Walk about Zion, go around her, count her towers, consider well her ramparts, view her citadels, that you may tell of them to the next generation. –Ps 48:12-13
These verses exhort us to take a good look at the walls of Jerusalem and realize how secure they are.
Yes, they’ve been breached and broken and rebuilt countless times, and the city ravaged. Materially speaking, this is true. But considered another way, these walls have wonderfully protected their people. Certainly the Jews have been ravaged in myriad ways over centuries, yet the miracle is that they are still here. No other people group has survived the loss of their homeland for more than three hundred years. Where are the Assyrians? Where are the Chaldeans? Where are the Philistines? All have been assimilated into other nations. But not the Jews. Their identity has persisted through war, exile, pogrom, holocaust, and relentless hostility from hordes of enemies. Twice they have lost their homeland utterly, only to return and rebuild. This is a story unequaled among all the other nations and peoples of the world. Jerusalem’s walls have indeed stood secure, and will continue to stand, for biblical prophecy asserts that this nation will endure until the very end.
The Bible has a great deal more to say about the walls of Jerusalem. Two books, Ezra and Nehemiah, are largely devoted to the rebuilding of the wall, and Ezekiel and Revelation go into considerable detail about gates, measurements, adornments—so that one wonders about the eschatological significance of the wall. Why is heaven portrayed as a walled city rather than an open garden? Who is the wall intended to keep out? Will hell have its own wall? Meanwhile, in our own day, another Israeli wall is even more notorious, the West Bank Barrier constructed to inhibit Palestinian terrorism.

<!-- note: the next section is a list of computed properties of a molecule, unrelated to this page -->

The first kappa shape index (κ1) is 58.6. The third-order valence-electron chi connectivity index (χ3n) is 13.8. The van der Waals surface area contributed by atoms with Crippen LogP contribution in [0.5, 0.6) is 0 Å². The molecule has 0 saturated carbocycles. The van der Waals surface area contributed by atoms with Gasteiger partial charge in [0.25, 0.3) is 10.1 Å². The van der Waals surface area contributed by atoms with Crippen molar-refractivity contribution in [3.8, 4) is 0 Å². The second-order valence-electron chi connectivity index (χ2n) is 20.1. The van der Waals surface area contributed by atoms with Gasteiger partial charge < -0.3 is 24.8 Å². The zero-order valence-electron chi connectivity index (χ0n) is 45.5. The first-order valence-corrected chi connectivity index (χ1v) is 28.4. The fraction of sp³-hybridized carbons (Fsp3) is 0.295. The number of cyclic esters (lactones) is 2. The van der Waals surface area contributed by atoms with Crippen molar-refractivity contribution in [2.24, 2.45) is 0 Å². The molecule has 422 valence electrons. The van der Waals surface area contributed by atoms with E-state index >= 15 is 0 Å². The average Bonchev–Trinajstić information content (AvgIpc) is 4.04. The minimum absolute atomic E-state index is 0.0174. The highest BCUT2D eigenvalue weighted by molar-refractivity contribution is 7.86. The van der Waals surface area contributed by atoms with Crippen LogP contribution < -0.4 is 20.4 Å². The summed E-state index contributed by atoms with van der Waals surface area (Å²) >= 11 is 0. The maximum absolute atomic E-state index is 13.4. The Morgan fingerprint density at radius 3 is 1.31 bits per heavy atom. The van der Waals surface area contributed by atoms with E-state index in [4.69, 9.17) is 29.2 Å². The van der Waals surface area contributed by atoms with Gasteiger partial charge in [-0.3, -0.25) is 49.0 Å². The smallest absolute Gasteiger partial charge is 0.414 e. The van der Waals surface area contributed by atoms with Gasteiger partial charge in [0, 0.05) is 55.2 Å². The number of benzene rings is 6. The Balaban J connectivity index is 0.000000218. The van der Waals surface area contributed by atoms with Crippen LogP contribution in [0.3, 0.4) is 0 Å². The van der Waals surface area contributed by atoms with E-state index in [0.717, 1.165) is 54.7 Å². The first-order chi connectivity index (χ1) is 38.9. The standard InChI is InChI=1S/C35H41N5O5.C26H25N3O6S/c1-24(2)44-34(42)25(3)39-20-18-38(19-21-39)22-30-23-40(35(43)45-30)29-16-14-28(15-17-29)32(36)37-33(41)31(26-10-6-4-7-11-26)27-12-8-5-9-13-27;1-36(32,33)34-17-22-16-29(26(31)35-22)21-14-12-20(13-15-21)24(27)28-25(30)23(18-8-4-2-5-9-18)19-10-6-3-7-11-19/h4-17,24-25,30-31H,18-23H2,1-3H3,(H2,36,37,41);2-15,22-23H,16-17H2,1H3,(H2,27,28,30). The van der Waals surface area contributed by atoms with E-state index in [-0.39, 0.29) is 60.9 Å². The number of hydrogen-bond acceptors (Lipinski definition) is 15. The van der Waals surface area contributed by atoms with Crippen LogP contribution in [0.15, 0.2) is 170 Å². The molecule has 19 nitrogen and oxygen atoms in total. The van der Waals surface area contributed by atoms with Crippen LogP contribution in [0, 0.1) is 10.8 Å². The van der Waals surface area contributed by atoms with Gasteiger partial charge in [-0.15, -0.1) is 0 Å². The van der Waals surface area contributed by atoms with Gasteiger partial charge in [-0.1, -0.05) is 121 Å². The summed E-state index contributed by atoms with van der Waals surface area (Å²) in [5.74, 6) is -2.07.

One day in Jerusalem I went on the Ramparts Walk, a stone path that winds for nearly two miles along the top of the forty-foot-high city wall, affording spectacular views both within the Old City and beyond. In the beautiful late light of dusk, with my new camera I felt inspired to take dozens of photographs of individual stones in the wall. I kept thinking: Is this a stone that Jesus Himself saw, or perhaps even touched?
The present wall, completed by Suleiman the Magnificent in 1541, is not the same wall that Jesus knew—and yet it is. For as often as the wall was knocked down, it was rebuilt, and each time many of the stones from the previous wall were reused. Recycled stones from the time of King Herod are common throughout the city. Gracing the entrance to the Davidson Center, the city’s archaeological museum, are the words of Israeli novelist Chaim Be’er: “The Jerusalem stone, so resilient and supple, bows to the transient follies of humankind, bearing testimony like a hundred witnesses, and yet, remains silent.”
An anonymous internet author writes: “By sunset, Jerusalem’s stone walls are radiant with rosy golden and tawny hues, making it glow like a city of gold. A law was passed by the British mandate forbidding building with any other than local stone, to preserve the heritage of the splendid city. But do you know, geologically, what this famous ‘Jerusalem stone’ is composed of? It is limestone and dolomite, which are rocks formed over eons of compressed shells and corals—sea creatures of the past, compacted into fossils. Jerusalem’s stones are teeming with life.”
Photos © Mike Mason
Next Week: The Temple